Approximant consonant

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Approximants are speech sounds that involve the articulators approaching each other but not narrowly enough[1] or with enough articulatory precision[2] to create turbulent airflow. Therefore, approximants fall between fricatives, which do produce a turbulent airstream, and vowels, which produce no turbulence.[3] This class of sounds includes lateral approximants like [l] (as in less), non-lateral approximants like [ɹ] (as in rest), and semivowels like [j] and [w] (as in yes and west, respectively).[3]

Before Peter Ladefoged coined the term "approximant" in the 1960s[4] the term "frictionless continuant" referred to non-lateral approximants.

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Semivowels

Some approximants resemble vowels in acoustic and articulatory properties and the terms semivowel and glide are often used for these non-syllabic vowel-like segments. The correlation between semivowels and vowels is strong enough that cross-language differences between semivowels corresponds with the differences between their related vowels.[5]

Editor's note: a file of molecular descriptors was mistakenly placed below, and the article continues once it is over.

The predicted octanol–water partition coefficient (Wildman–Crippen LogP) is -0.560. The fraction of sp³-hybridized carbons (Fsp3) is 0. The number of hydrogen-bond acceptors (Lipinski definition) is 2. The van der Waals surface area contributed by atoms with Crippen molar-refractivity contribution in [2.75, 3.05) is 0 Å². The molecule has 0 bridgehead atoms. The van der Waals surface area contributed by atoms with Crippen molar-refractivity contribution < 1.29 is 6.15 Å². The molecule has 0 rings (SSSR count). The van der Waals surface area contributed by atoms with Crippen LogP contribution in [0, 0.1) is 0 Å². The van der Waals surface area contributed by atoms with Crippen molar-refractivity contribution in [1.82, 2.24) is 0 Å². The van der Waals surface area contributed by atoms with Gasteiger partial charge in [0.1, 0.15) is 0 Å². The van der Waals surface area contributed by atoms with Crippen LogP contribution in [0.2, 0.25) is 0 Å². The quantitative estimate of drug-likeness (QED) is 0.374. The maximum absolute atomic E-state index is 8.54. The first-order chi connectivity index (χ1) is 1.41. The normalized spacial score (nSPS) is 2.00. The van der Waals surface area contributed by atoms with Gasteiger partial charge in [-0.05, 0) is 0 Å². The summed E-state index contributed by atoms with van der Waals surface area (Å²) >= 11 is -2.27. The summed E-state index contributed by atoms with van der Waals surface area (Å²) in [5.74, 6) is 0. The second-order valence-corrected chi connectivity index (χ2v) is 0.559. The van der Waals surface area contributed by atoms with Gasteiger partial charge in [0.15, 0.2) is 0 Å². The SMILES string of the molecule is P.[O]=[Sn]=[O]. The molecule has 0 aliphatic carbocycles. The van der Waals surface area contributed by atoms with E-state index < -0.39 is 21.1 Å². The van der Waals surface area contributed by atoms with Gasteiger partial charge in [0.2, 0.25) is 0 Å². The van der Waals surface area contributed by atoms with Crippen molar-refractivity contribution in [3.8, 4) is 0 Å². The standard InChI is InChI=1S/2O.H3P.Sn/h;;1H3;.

Vowels and their corresponding semivowels alternate in many languages depending on the phonological environment, or for grammatical reasons, as is the case with Indo-European ablaut. Similarly, languages often avoid configurations where a semivowel precedes its corresponding vowel.[6] A number of phoneticians distinguish between semivowels and approximants by their location in a syllable. Although he uses the terms interchangeably, Montreuil (2004:104) remarks that, for example, the final glides of English par and buy differ from French par ('through') and baille ('tub') in that, in the latter pair, the approximants appear in the syllable coda, whereas, in the former, they appear in the syllable nucleus. This means that opaque (if not minimal) contrasts can occur in languages like Italian (with the [j] of piede, 'foot', appearing in the nucleus and that of piano, 'slow', appearing in the syllable onset)[7] and Spanish (with a near minimal pair being abyecto, 'abject', vs. abierto 'opened').[8]

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